PuSh Blog

The Arts in a Digital World Summit—A field report by Trey Le

April 06, 2017


Back in March, the Canada Council for the Arts, Canada’s national public arts funder, hosted The Arts in a Digital World Summit in Montreal. As the PuSh Festival’s Digital Communications Coordinator, I was invited to attend this two-day summit along with Associate Curator Joyce Rosario. We joined 300 other professionals across the arts and digital sectors to engage in conversations and learning opportunities about digital technologies and its role in the dissemination of the arts.

On the eve of this summit, the Canada Council announced a new $88.5-million Arts in a Digital World Fund that will dispense project grants that focus on growing digital best practices and infrastructure for both arts organizations and artists in three priorities:

  • Digital literacy and intelligence: projects that foster digital knowledge and competencies in the sector
  • Citizen access to the arts and cultural engagement: digital approaches to increasing access and public engagement
  • Transformation of organizations: support for arts organizations to transform the way they work so that they are in a better position to address challenges and seize opportunities: structure, governance, and processes

The fund and the summit are initiatives that stem from the Canada Council’s five-year strategic plan, where one of the key pillars is to “amplify the quality, scale and sharing of Canadian art through digital technology.” In recognizing that Canada is being transformed by factors like changing demographics, globalization, the effects of digital technologies and the way we interact with each other, it is heartening to see that the Canada Council is making digital one of their strategic priorities.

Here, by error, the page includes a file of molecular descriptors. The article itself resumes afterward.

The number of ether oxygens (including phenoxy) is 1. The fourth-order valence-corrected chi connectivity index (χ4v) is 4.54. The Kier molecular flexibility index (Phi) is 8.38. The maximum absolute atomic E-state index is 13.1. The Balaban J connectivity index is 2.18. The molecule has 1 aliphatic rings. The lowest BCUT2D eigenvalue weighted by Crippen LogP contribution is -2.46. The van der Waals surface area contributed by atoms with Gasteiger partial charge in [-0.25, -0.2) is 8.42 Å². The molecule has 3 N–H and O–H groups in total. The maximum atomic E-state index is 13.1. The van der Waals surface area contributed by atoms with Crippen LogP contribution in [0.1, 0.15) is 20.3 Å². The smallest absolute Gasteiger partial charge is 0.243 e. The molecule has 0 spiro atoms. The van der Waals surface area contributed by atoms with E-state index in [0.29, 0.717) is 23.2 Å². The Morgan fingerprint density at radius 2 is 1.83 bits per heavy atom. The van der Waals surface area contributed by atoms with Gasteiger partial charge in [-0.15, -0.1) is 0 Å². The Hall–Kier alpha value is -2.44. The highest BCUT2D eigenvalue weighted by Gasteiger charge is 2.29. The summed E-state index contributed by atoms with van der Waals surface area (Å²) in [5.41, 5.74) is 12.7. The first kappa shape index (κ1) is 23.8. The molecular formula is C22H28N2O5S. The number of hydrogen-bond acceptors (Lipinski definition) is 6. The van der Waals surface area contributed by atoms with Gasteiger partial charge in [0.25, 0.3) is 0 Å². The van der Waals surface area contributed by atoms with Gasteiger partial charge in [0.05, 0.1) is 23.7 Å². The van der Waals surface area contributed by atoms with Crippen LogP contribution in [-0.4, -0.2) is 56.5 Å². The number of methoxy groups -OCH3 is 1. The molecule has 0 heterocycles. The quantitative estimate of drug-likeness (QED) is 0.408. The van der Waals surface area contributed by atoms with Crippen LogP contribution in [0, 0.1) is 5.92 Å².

There is an easy tendency to view the arts as chasing the shadow of digital innovation in a perpetual game of catch-up. Despite the digital gap for arts organizations and individual artists, both already strapped for time and money resources, there are opportunities where the arts can take a leadership role, rather than a passive one, in shaping how technology can foster the ways in which we can access and experience art.

For example, in a remarkable move, The Metropolitan Museum of Art recently made all of the images of the public domain artworks in its collection free for total unrestricted use under Creative Commons, exponentially extending its reach to the three billion plus internet users around the world.

Aside from an institutional perspective, we also see on a smaller scale that individual artists can digitize their work and engage on social media but fail to earn a livelihood or adequate compensation in the digital realm.


In an effort to create critical dialogue around the issues above—among many others—The Arts in a Digital World Summit provided a launching point to engage in discussions and brainstorming with practitioners and professionals, and with the Canada Council to advise and determine ways we would like to see the arts supported by this new digital fund.

After the inspired conversations with peers from across the country, informative panels and keynote speeches, I step away from the summit imagining how digital can further animate the three weeks of the PuSh Festival and help audiences discover our international and locals artists, and the technology that builds organizational capacity to execute a festival. I eagerly await to investigate the ways we can all utilize this fund to further innovate, connect and share art with Canadians in today’s digital world.

—Trey Le
Digital Communications Coordinator